Being a tour guide isn’t for everyone. When at work, a tour manager needs to fulfil the travel desires and needs of the group 24 hours a day, sometimes for weeks at a time. The level of research, reading and planning needed before the trip becomes a job in itself. Travel has to be your greatest passion.
So, how do tour guides get into the industry? We spoke with Titan Tour Guide Eve Charlier, in her sunny Andalucían home, to find out more.
What does travel mean to you?
I’ve always had this feeling of wanderlust, or itchy feet, and a belief that travel provides an education. The experience is very different now compared with when I started travelling, many moons ago. The world is a lot smaller and it’s opened up immensely for travellers, which is fantastic. That’s what I love about travel; it’s a first-hand experience.
What is your earliest travel experience?
I was a babe in arms! My parents used to travel back and forth to the UK from India frequently and my father told me about one escapade in particular, which happened when I was a six month old baby. It was at the time of yellow fever and my parents had to get off to change planes at Kathmandu. They ended up being quarantined in a little shack at the end of the runway.
What were your parents doing in India?
My background is quite varied. I’m the result of an English father, who was a tea planter, and an Indian tribal mother. My mother is from an area in North East India called Nagaland, which is made up of 16 different tribes and is not very well known. My father went straight out there after the Second World War.
There was a real tradition of young British men going out to discover the tea plantations. He was a pilot in the war and my grandfather said, ‘Don’t you think you should get a real job now?’ As a result, he sent him out to India, where he stayed for 45 years.
How did your parents meet?
He fell off his horse playing polo and she was the nurse. My mother experienced a lot of racism and prejudice at the time. Their story is a book I would like to write when I retire.
Wasn’t that seen as quite an outrageous thing at the time?
Oh yes it was, my father was a pioneer. Mixed marriages were forbidden, but my father said to the company, if you won’t let me marry her, I’ll leave. They valued him so much that they changed the policy. There were about three or four of his colleagues who had also met local girls and wanted to marry them. I remember them dearly, we weren’t related but I called them uncles.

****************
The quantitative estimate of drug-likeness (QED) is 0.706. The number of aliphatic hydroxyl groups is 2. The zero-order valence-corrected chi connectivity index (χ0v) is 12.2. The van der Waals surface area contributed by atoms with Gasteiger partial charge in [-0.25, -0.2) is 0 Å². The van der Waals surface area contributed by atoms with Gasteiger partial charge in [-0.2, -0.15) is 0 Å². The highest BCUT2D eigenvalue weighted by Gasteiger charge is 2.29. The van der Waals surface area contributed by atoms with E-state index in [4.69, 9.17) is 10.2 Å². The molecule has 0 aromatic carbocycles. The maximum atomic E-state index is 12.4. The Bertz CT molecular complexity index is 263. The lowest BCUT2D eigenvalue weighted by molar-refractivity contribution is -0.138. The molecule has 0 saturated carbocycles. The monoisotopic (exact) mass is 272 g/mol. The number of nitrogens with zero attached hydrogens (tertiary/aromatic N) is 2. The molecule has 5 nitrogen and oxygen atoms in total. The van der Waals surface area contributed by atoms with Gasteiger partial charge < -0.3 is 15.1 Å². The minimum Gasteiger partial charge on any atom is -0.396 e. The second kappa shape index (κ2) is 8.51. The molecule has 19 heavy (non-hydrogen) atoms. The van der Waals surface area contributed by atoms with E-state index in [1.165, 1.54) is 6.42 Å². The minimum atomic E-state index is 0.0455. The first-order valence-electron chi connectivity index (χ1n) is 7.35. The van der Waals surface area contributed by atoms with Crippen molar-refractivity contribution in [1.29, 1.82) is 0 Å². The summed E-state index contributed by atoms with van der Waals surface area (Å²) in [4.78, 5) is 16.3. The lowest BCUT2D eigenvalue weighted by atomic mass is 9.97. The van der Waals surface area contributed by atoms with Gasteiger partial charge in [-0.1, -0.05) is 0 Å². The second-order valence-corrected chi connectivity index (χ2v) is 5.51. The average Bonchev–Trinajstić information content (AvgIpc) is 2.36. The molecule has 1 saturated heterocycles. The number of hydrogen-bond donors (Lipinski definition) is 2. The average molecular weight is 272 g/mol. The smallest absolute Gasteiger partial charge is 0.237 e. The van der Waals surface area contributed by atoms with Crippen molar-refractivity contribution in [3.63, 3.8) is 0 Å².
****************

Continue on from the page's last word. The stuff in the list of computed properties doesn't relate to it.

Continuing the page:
What was life like there for you and your parents?
Colonial India was quite a distinctive place to grow up. They had their own club houses and polo tournaments – we even had servants. Each tea planter managed a tea garden, so he would be responsible for about 150 workers who picked Assam tea.
Did you stay in India?
We left India for good in 1972. It was at the time of the partition between East and West Pakistan. A lot of the tea planters left India and dispersed around the globe, so dad decided to set up in the UK and my elderly grandparents moved in with us.
We travelled back to India every two years or so to see my mother’s family. Unfortunately my mother suffered from rheumatoid arthritis, so the damp cold weather of the UK didn’t really do her much good. After eight years, they decided to move to Andalucía in Spain.
It was amazing how fearless my parents were, they had absolutely no fear of travelling. A couple of years before, my dad bought a campervan with the intention of driving all the way to India.
Have you been back to Nagaland as an adult?
I went back to my mother’s village about four years ago and I’m going back again this year. It’s quite a pilgrimage, but I feel incredibly connected to it. I still have cousins and family over there. It’s only just been opened up to the West because of political unrest. Previously it was a restricted area and you could only visit with a permit.
I was 12 when we left the UK, so I had my secondary education in Spain. 12 is a very formative age so it was difficult to pick up a new language, but I did manage to become bilingual.
What did you want to be?
I was very into art, but I wanted to be an air hostess – as all young girls did! The airline industry was very different then compared with how it is today, all the cheap airlines didn’t exist then. My other interest was getting into fashion design, but I think going to Spain took me on a different route.
Would you consider yourself Spanish?
Really I’m more Spanish-Naga than English. I only really spent eight years in England. Maybe I’m more of a citizen of the world.
When did you first set off on your own?
Here in southern Spain there is quite a large sailing community. Lots of ports mean that lots of sailboats come through en route to the Atlantic or journeying further up through the Med. I used to do a lot of sailing so, when I was about 18 or 19, I left to work as part of the crew on a sailboat. I got hooked and absolutely loved it.
When did you first leave Spain?
I went to the US to work as an au pair when I was 21. I lived with a lovely family in New Jersey, quite close to Philadelphia. I’m still in contact with the kids, who are grown up now. One of them (Rachel) has her own child.
After that I did three months around the US by Amtrak and into Canada. It was a fantastic experience; it gave me a chance to get to know America and everything it stood for. Although, it did make me realise that America isn’t a country that I would want to live in. It’s a fascinating place but I haven’t been back to the States for around 20 years now.
When you were in America at that time, you were only 21. Did you ever get homesick?